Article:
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Sirens of Modernity: World Cinema via Bombay (University of California Press, 2022) chronicles the travels of 1960s’ Hindi-language cinema. Authored by Samhita Sunya, Assistant Professor of Cinema in the Department of Middle Eastern and South Asian Languages and Cultures at the University of Virginia, the book (available open access here) enquires into the international appeal of Bollywood films, many underrated. This interview with Sunya delves into the peculiar nature of these films.
RBF: What brought you to the study of the generally obscure films you scrutinize in your book?
SS: I have been repeatedly watching many of these films since the earliest moments of my dissertation research, but for a long time, I remained unsure of how they fit together. I started to realize that the value of these films lay not so much in their obscurity, but in the challenges they pose to how one writes histories of films which do not readily fit into accounts that focus on a single industry or language or national context. I was also struck by the films’ own incredible reflexivity over their own misfit status, and how earnestly they extol and defend popular cinema as a medium with the capacity to reach and endear audiences to one another across boundaries. I don’t take their allegorical arguments about cinema at face value, but instead seek to understand the significance of such cinema in a particularly volatile Cold War-era period in both India and the world.
RBF: Your book opens with a discussion of the “item number” in Chintu Ji (2009). Also referred to as “item bombs,” you explain that the term may have derived from America’s atom bomb tests at Bikini Atoll just after World War II. This history, and the garment named after the atoll, comes together in the performance of item numbers where a siren “bombshell” is always sexily clad. Certainly the case in the Chintu Ji item number “Akira Kurosawa,” you describe its lyrics as “a litany of canonical–and largely mid-century–world cinema auteurs’ names.” This reminded me of a similar litany of the names of western film icons in Madonna’s “Vogue” (1990), a song that centers these Golden Age Hollywood stars at the same time as it co-opts the dance style of its title from the queer Black and Latinx underground scene of the New York of its day. Yet, what “Akira Kurosawa” does that “Vogue” cannot is to portray the complexity of cultural dialogue between media genres. As a product of 1960s’ Hindi/Bombay cinema, what made the item number an apt site of negotiations of gender, culture, and international politics?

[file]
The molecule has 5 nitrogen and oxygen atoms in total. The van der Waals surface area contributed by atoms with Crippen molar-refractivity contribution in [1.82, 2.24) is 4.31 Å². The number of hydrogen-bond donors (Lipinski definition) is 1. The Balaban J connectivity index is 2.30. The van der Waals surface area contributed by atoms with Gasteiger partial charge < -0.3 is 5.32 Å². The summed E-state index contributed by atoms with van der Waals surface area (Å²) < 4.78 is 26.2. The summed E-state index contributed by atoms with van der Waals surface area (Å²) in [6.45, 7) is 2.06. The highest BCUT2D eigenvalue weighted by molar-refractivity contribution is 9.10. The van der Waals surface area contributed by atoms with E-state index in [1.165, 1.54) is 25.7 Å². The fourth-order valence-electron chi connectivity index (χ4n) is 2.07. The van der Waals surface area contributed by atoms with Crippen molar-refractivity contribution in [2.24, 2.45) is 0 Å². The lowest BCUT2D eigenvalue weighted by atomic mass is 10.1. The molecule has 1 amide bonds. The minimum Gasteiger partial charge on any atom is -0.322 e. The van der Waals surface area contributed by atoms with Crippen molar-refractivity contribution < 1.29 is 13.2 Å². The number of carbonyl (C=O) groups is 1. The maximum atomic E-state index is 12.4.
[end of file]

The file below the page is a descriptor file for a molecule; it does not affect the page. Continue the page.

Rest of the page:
SS: The “Akira Kurosawa” sequence references global cinematic histories that have informed contentious debates over “good” cinema, as it playfully contrasts a proper art cinema with an excessive commercial cinema through its invocation of Satyajit Ray, whose name is uttered as “tribal” gibberish in a climactic moment. While we often hear of Bollywood “going global” in the 1990s, when it became increasingly visible in the West, such statements belie a much longer history of Hindi films’ popularity throughout the second and third world. “Akira Kurosawa” parodies several apparent excesses of commercial cinema that were vociferously debated in the 1960s: especially audiovisual spectacle and feminine sexuality. Often, these are conflated. But we must ask ourselves: On the basis of what values are we perceiving something as excessive or gratuitous?